With an F6 consistency and featuring a bespoke range of admixtures, Tremiecrete is designed for use in very difficult piling applications and with Tremie pipes. “We’ve had some clients using it in different jobs right across the UK,” explains Emily, who is spending the next two years juggling her Hanson UK management role with building on her July 2018-gained FSc (foundation degree) in Minerals Management from the University of Derby Mineral Products Centre to gain a BSc (honours degree) in Minerals Management.
So why did Emily want to pursue a career in the mineral products sector? “My family were very hands-on in their own careers. My dad was a mechanic and my grandparents were farmers. I always liked to be doing things rather than being sat behind a computer. I also wanted to be a manager, so with my current role at Hanson UK, I’ve got the best of both worlds.”
Elliot Wellbelove, 25, is quarry environment manager at Hanson Cement's
Elliot Wellbelove, 25, from Sleaford, Lincolnshire, is quarry environment manager at Hanson Cement’s Padeswood Works, near Mold, North Wales. He was part of the first-ever Hanson LEAD programme cohort that graduated in June 2018 with a BSc in Minerals Management from the University of Derby.
“I gained A-Levels in Maths, Physics and Engineering and wanted to go to university to study mechanical engineering until I saw an advert for the Hanson LEAD programme. I visited Hanson Cement’s Ketton Works in Rutland during my LEAD interview and was impressed with the scale of the production site. I thought it was an industry I wanted to work in after university and I liked the idea of learning while getting paid. I was offered a LEAD place and have never regretted it.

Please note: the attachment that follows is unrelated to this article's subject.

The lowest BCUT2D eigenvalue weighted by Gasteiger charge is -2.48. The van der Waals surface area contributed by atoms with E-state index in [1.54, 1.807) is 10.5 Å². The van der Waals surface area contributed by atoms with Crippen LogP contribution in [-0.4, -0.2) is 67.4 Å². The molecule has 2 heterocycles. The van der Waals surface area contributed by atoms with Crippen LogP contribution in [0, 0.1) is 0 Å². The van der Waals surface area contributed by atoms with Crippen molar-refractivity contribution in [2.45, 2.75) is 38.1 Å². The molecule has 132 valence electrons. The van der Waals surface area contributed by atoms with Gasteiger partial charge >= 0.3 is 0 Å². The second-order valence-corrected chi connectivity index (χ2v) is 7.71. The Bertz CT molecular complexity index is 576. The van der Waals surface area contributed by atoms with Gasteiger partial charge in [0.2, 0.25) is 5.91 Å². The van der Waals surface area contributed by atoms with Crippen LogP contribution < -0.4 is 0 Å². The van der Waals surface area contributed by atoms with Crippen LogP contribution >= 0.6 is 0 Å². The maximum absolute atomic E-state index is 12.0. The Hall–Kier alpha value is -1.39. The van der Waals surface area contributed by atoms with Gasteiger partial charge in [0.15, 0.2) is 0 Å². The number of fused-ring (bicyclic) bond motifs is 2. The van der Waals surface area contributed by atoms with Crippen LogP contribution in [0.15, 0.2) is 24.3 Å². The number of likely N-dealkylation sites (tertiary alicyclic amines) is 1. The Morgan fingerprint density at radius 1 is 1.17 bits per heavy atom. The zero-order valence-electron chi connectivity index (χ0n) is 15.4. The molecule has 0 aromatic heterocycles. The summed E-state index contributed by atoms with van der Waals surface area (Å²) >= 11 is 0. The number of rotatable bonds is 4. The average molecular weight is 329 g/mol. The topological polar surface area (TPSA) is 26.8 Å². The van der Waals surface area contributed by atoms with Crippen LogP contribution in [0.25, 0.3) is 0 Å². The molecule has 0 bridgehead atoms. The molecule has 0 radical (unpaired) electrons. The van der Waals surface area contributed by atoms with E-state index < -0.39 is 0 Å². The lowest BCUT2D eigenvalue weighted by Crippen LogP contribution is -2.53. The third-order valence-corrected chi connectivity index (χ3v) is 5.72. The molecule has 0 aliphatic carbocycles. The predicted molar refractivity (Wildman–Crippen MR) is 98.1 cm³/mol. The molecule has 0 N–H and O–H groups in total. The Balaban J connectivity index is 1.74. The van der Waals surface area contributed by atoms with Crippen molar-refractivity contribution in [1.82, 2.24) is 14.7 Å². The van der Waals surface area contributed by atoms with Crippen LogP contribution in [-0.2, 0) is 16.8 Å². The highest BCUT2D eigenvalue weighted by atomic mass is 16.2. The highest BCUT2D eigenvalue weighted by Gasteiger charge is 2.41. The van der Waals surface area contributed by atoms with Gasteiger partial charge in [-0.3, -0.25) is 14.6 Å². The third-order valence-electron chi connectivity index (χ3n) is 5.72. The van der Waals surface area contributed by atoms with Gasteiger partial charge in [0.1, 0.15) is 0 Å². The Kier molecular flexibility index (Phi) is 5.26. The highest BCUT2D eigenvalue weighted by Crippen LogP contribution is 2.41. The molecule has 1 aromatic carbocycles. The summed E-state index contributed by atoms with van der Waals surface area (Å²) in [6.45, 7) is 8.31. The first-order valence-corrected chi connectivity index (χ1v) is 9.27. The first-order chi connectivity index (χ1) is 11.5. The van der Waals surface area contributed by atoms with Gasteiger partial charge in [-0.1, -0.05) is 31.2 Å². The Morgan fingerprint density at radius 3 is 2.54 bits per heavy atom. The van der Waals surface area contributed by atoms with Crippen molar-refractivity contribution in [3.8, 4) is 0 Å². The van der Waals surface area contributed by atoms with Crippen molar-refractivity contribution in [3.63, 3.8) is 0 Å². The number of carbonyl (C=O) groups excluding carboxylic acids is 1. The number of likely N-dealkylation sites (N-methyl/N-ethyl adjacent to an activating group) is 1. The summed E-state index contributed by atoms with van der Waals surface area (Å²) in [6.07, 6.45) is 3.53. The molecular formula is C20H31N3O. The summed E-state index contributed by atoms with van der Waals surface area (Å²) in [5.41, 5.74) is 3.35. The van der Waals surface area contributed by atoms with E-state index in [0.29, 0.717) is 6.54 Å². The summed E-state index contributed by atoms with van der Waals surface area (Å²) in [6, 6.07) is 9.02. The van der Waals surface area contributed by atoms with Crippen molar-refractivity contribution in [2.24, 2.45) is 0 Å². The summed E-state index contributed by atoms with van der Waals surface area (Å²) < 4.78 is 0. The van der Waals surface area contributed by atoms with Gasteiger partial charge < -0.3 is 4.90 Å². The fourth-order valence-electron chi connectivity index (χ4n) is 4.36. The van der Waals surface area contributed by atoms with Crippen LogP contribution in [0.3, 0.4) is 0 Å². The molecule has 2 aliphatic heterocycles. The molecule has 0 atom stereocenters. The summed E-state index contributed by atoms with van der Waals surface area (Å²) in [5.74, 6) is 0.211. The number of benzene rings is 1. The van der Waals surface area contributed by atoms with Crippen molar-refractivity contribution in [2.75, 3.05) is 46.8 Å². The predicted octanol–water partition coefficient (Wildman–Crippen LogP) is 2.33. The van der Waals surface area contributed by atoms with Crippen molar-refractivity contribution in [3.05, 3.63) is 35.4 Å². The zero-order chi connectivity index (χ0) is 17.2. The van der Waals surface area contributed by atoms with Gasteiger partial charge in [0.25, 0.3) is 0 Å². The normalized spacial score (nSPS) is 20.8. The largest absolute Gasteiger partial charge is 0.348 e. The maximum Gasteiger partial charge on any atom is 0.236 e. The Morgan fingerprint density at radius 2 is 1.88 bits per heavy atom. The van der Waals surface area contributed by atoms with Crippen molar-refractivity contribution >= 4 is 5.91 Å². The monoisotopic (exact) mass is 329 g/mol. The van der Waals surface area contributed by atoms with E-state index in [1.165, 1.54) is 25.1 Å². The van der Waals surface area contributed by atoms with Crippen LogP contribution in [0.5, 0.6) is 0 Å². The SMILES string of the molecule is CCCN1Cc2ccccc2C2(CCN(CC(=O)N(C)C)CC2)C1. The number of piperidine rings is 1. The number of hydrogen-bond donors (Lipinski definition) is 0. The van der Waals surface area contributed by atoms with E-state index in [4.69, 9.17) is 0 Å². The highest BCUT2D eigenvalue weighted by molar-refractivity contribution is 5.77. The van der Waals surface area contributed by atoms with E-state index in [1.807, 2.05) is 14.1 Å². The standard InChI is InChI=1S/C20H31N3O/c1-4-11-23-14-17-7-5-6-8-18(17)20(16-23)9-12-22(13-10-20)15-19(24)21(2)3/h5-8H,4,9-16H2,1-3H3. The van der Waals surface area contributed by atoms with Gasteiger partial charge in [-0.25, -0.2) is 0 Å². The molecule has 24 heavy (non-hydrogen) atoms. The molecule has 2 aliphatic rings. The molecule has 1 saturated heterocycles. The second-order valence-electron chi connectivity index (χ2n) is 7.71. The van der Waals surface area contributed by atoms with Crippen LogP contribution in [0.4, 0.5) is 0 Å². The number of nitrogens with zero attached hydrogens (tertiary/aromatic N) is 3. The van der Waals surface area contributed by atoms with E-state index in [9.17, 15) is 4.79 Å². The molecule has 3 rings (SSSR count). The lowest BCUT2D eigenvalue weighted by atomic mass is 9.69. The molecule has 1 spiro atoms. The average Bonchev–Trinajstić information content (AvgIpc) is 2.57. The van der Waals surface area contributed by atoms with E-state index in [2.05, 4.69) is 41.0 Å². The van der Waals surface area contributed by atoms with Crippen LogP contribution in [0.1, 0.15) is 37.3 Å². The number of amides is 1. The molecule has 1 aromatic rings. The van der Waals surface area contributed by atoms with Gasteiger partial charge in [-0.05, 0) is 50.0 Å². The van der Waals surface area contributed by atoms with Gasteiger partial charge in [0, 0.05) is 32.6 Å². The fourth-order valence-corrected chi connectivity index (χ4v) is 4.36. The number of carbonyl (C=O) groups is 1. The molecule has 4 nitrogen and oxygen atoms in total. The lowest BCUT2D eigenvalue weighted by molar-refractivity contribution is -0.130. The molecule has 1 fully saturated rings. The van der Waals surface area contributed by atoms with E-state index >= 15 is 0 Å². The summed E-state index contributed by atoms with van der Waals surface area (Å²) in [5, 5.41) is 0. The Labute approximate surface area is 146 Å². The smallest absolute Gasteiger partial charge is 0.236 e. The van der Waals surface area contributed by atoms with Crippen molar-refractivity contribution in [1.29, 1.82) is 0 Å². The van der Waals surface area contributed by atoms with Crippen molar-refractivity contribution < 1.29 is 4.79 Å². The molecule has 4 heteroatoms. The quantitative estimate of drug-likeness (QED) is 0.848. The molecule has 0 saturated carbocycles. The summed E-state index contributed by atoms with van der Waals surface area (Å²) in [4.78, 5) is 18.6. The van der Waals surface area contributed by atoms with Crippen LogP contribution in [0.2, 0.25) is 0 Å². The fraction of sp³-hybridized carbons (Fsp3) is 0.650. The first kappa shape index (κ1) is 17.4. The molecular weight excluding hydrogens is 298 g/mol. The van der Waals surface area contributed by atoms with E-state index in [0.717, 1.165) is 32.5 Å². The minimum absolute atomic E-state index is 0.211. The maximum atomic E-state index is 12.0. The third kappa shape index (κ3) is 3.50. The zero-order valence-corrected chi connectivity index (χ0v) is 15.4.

“The longer I’ve worked with Hanson, I’ve realised that experience is invaluable. I’ve a lot more than a university graduate looking to enter the industry, and no student debt. I’ve been lucky to have some experience abroad during my time on HeidelbergCement’s engineering training programme. As part of that I’ve been involved in a £25 million project to install a latest technology-equipped cement mill at Padeswood Cement Works. I spent ten weeks in Morocco analysing a similar set-up to the one we would like at Padeswood. The previous year I was involved in a renewable energy project and spent 12 weeks in Slite, Sweden, examining how a solar farm there might be replicated to power Padeswood and other Hanson sites.
“I’m also involved in the recruitment of the next Hanson LEAD programme cohort and visiting local schools in North Wales to discuss careers in the mineral products sector.”
Speaking about his role at Padeswood Works and future ambitions in the mineral products sector, Elliott said: “I was a process engineer and have been seconded to my current role as quarry environment manager. I’m responsible for the quality of all products and complying with environmental permit regulations around our handling waste fuels. I also monitor the site’s stack emissions online.”